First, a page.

Weather and the LDB

December 14th, 2007 andrea

windchartldb2
There will be a launch of a giant balloon from Williams Field soon, called the LDB (long-duration balloon) project supporting several scientific payloads http://www.nsbf.nasa.gov/antarctica/ice0708.htm. Weather conditions on both the ground and in the upper atmosphere need to be perfect for the balloon, and this has so far not been the case so the launch has been delayed.

Here’s the latest update from Phil Austin

“Currently, while all three payloads are ready to fly, we have been waiting for the upper atmospheric winds where the balloons float (5 mB, approx 120,000 feet) to become established in the normal austral summer anti-cyclonic pattern. These winds give us the predictable orbit around the continent, one of the major reasons for ballooning in the Antarctic. We had hoped for a first launch of the CREAM payload in the early days of December so they could have the maximum possible number of days aloft. However, similar to last season, the winds seem slow to set up this year, and just in the past few days are showing favorable signs (see wind diagrams for Dec 10 & 15).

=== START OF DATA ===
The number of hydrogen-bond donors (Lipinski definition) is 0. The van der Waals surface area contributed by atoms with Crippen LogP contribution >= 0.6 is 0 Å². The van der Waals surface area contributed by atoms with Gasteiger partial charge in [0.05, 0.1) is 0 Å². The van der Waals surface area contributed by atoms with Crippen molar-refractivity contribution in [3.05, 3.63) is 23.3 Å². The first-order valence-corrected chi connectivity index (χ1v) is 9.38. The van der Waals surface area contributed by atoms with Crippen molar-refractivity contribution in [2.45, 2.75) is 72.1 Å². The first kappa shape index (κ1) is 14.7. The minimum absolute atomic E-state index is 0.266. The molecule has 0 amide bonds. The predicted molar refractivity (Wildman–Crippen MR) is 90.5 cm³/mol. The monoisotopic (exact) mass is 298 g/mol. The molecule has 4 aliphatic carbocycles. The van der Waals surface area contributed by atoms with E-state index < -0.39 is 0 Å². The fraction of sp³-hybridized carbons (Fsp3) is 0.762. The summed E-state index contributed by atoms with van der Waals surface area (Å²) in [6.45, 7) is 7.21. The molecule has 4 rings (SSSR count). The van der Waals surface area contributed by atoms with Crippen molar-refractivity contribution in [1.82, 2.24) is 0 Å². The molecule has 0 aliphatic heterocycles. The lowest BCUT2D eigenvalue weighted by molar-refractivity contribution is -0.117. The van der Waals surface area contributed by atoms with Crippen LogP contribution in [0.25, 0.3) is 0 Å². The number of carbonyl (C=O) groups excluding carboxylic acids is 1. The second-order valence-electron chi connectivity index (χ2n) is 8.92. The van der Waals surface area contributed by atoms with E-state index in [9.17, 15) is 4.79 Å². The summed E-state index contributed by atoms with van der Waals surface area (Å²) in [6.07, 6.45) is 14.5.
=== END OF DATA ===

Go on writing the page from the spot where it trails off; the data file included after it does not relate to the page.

Now it’s a waiting game for the local weather out here at the LDB launch pad, which needs to be essentially calm from ground level up through 5,000 feet, and predictable for the launch activity duration (anywhere from 6 to 20 hours). Right now we have around 20 knots at ground level, and 35-40 knots at 500 feet – great for kites, but not so good for balloons. These conditions are expected to last through the weekend. Stay tuned…”

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Kevin Yuill at Willie Field

December 14th, 2007 andrea

Kevin Yuill
Today Tia and I visited the weather tower at Williams Field to do a video interview with the totally cool weather observer there, Kevin Yuill (who also happens to be one of the only Bermudians to ever get to Antarctica). Although the day started out beautiful, sunny and warm, while we were there, the winds picked up and blowing snow became a potential hazard to the planes landing there. Rapidly changing weather is a way of life here and weather observation and prediction is a widely practiced and respected skill.

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